He adds that his team is currently building a “DevSecOps platform and our software factory pipeline aligned with the prototyping effort that’s being done so that we can rapidly transition these capabilities to the users.”
Using the rapid prototyping process has provided one perhaps unexpected benefit. “One thing that’s been remarkable is that our work has enabled some significant amount of cross sharing between these companies. … We got to see a lot of collaboration between our awardees where they’re sharing and collaborating and trying to make their products better by doing a lot of the integration. We’re seeing a lot of collaboration and partnership going on right now that I don’t think we would have seen if we had gone through a traditional acquisition,” Col. Thompson offers.
Rather than competing against one another, the contractors are each building a different piece of the SATCOM architecture puzzle. “Nobody is solving the same problem. If I say a term like situational awareness, it’s different if I have a terrestrial sensor versus an integrated part of a SATCOM terminal that can provide real-time utilization and capability back. It’s different when I look to a large service provider that can give me insights into their constellation. All these things are different, but the integration of them gets to where we’re looking with a common operating picture,” he elaborates.
He stresses the importance of data to a common operating picture and says that artificial intelligence (AI) and machine learning will be necessary to take advantage of that data. “A common operating picture is different based on the various users we’re looking at supporting. We’re looking at having data accessible, doing smart filtering on that data, and then doing the right processing and fusion of data so that it can enable decision analytics to the user based on their role,” he says. “Large data analytics, machine learning, AI, counter-AI, all these capabilities are of high interest to us. We’re continuing to do market research, and we’re seeing some of this coming into our prototypes through our vendors.”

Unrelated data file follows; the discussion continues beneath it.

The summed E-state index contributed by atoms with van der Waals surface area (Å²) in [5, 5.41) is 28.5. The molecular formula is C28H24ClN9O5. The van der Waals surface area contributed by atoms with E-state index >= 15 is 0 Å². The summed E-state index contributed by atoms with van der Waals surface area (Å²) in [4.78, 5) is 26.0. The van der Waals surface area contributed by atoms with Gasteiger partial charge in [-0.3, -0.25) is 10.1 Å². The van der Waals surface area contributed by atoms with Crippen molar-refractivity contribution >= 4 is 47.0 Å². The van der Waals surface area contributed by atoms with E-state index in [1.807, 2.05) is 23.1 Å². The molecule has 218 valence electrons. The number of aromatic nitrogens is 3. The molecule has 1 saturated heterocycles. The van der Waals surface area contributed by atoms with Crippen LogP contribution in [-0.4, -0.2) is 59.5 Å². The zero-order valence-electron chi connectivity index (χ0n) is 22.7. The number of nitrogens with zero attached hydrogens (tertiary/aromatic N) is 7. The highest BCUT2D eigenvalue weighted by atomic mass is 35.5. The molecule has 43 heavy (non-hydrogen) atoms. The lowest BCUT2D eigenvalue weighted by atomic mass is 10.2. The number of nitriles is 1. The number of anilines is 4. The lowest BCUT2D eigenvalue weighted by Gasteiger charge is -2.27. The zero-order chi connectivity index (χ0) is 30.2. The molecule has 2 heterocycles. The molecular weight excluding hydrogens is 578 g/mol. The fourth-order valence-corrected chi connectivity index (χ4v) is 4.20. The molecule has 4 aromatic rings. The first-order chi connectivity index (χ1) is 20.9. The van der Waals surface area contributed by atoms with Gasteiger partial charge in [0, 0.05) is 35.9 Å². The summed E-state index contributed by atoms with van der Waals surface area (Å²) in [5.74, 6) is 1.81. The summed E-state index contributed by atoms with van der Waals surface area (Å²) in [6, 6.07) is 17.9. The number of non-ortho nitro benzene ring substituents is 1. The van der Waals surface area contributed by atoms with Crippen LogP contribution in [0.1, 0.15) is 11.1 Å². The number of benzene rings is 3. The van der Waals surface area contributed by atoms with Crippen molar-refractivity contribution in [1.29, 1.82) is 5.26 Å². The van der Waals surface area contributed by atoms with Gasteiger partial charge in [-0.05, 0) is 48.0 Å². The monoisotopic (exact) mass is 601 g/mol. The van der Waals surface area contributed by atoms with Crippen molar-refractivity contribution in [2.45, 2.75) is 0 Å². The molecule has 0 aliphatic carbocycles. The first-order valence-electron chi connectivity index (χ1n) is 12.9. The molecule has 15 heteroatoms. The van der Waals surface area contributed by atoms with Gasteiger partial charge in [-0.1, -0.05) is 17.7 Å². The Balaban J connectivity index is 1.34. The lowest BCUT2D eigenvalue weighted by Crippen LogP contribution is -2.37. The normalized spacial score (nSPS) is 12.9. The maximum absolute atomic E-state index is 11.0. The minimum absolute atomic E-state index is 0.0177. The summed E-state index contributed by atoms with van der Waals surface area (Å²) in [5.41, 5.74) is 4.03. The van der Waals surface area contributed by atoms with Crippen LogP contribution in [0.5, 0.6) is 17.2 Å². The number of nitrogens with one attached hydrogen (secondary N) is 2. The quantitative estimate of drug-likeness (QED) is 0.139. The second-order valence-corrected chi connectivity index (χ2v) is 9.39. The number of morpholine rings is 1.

The new, cutting-edge capabilities have been an “eye-opener,” in the colonel’s words. “The new systems are much more modern and much more capable, so to be able to utilize those to the extent of their capability takes a modern approach to planning and orchestration and collaboration between the systems. If we find ways we can exploit these capabilities, we can get a lot more capacity and utilization,” Col. Thompson states.
One of the remaining challenges to be tackled in the 2021 fiscal year is resolving how to measure resilience. That will help determine the right blend of SATCOM resources for warfighters. “If I start to overlay various satellite capabilities for a user to meet their requests in a certain theater or operating environment, how do I know that we have enough in the right types of SATCOM to meet their needs? We’re starting some studies right now, and we’ll do some follow on. Our next set of prototypes is going to be measurements of resiliency. Those are the metrics that we’re trying to define and the most important ones going forward,” Col. Thompson asserts.
May 1, 2020
By George I. Seffers
About the Author
HERNDON, VA, March 2020 — Defense Information Systems Agency’s Defense Information Technology Contracting Organization and the Commercial Satellite Communications Office (CSCO) HQ United States Space Force has awarded Artel, LLC, a 5-year task order to procure and manage 250 Megahertz (MHz) of Ku-Band Commercial Satellite Communications (COMSATCOM). The bandwidth will support U.S. Central Command’s (CENTCOM’s) Frequency Division Multiple Access and Time Division Multiple Access network architecture requirements within CENTCOM’s Area of Responsibility in Southwest Asia.
This task order allows for bandwidth surge capacity to meet emergent and contingency mission requirements at any location under the task order’s scope. This task order was issued under the joint CSCO/United States General Services Administration Future Commercial SATCOM Acquisition Program. Ed Spitler, Artel’s Head of SATCOM Programs, stated, “This recent win further positions Artel as the industry leader in providing COMSATCOM enterprise management services to the United States Government”.
Artel provides secure network communication solutions that ensure reliable connectivity and provide cost-effective delivery of global terrestrial, satellite, cyber, and IT services